A rezone request tabled at the April Planning Commission meeting and denied at the May Planning Commission, was appealed to the City Council which, after two different motions, approved the appeal.
Realtor Mitzi Taylor appeared before the council on behalf of property owner Kaitlyn Keller who requested the land at 290 Hallack Lane be rezoned from residential to C1, commercial. Keller lives out of state. There is a residence on the property which is currently being rented.
Taylor told council members that Keller "felt like maybe they (commissioners) didn't see what she wanted." She said the property is adjacent to four acres owned by Brently Bone that is commercial and is also across the street from commercial property (a gym and a laundry).
"She felt like if it were rezoned commercial, she would have more opportunities," Taylor said.
City planning director Jessica Grady explained the issue and the Planning Commission discussion to the Council. She said there was a property owner who spoke against the rezone request at the April meeting and that at the May meeting, it was mentioned that approving the rezone may result in a domino effect and allow commercial zones away from the highway frontage down the residential street. She said that the lot is not in the city's comprehensive plan as commercial.
"Comprehensive plans, we use them as guidelines," Grady said. "They should reflect what the city would like to see, not necessarily what we actually have. Keeping growth in mind, I think that's one of the reasons the commissioners decided the way they did -- because Hallack does already have so much that it supports and the concern about how that could be developed in the future."
At the request of the mayor, city attorney Shane Perry spoke. He said: "Zoning is a legislative decision.
"Reasonable minds can differ, I think that's what we have here ... I heard a commissioner say 'not right now,'" Perry said, adding that the land between the four-way stop of Curtis Avenue and Slack Street and It'll Do Road is "probably our best commercial corridor ... municipal finance lives and dies on sales tax and sales tax comes from prime real estate.
"That is our prime corridor," Perry said. "I think they're decision was very reasonable ... it would also be reasonable if council over rules that because it's the prime commercial corridor, make it deeper where there's less residential density."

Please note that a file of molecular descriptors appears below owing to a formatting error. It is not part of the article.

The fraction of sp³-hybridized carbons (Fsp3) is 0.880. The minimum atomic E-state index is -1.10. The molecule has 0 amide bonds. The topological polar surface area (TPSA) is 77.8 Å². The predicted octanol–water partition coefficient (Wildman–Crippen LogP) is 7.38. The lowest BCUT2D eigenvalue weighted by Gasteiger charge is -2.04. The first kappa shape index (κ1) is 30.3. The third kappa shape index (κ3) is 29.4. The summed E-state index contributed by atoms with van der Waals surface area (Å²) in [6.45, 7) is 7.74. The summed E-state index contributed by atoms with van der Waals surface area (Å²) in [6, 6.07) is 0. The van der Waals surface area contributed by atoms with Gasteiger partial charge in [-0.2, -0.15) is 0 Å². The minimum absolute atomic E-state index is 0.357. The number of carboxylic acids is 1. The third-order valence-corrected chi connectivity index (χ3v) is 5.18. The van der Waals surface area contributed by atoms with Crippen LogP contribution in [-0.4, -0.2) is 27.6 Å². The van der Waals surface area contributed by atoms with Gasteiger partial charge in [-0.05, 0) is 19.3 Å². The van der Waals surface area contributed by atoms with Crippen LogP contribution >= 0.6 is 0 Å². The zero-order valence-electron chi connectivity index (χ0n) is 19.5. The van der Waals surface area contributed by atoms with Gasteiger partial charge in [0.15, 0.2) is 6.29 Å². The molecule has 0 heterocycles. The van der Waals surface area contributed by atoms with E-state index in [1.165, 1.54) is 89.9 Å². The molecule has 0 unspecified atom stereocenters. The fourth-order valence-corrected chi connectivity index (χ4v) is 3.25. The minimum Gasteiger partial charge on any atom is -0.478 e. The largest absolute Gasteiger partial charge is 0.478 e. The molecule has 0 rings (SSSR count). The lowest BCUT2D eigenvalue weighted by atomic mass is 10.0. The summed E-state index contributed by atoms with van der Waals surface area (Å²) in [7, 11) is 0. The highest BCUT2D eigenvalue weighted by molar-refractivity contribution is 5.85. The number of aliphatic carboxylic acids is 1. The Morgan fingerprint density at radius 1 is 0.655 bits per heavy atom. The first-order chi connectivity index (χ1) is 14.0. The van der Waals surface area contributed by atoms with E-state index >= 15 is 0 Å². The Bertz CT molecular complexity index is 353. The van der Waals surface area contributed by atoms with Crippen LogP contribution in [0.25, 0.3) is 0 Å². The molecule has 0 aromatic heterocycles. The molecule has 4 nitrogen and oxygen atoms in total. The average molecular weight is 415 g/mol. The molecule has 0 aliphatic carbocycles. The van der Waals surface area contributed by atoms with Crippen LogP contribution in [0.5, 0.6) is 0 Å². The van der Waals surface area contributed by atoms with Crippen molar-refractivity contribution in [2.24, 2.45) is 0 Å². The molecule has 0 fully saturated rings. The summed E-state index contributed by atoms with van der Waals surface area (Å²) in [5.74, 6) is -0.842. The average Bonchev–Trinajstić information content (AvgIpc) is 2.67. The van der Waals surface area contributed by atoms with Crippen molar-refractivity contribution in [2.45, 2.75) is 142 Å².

Keene said the city had lost some possibility of commercial development with residential subdivisions along that corridor.
"I'm comfortable with re-examining that," Ginger Larsen, council member, said. "I just think that's something the Planning Commission does first before we override something they already have in place."
"I think we have to consider what the Planning Commission discussed and decided. That's literally what they're there for," Larsen said. "I sat in that meeting. It was a unanimous decision to deny that because it's not the time yet."
"My personal decision is commercial is going to bring in more tax dollars," council Steve Guthrie said, adding that Keller should come back at a later date.
Council member Jeff Neil said it sounded as though the planners were saying this wasn't the right time.
Perry said if the request is denied, it can not be brought back to the city within six months.
After extensive discussion, Guthrie suggested a motion to table the request or send it back to the Planning Commission.
Perry said the council needed to either approve or deny the appeal.
Guthrie made a motion to deny the appeal based on the Planning Commission's recommendation. It was seconded by Larsen. Council members Larsen, Guthrie and Neil voted to deny the appeal with Nadine Telgemeier, Matt Blood and Cody Keene voting against denial, resulting in a tied vote.
Mayor Nathan See said legally he can not break a tie on an appeal. Perry said the vote to deny the appeal failed.
Neil said he voted to deny the appeal because "the Planning Commission we put in place ... unanimously felt this was not a good idea."
Dr. Karen Sherman, a Planning Commission member, spoke from the audience about the issue and the need for a buffer of less dense zoning between commercial and residential.
Council members discussed sending the issue back to the Planning Commission. City Clerk Sandy Button said she believes the city has in the past sent issues back to the Planning Commission asking them to reconsider.
"I think they're entitled to a decision on their appeal so they can seek judicial action, if they chose to," Perry said. "We have an issue on the table we need to deal with."
Council member Cody Keene made a motion to approve the appeal. Telgemeier seconded the motion "as a steward and needing tax revenue from that commercial."
"Sitting at this bench, we have to listen to everybody," Keene said. "But we can't just take the 1% and not think about the 99% and what it's going to do for the city in that capacity."
Larsen and Neil voted against the motion which passed with Telgemeier, Blood, Guthrie and Keene approving the appeal.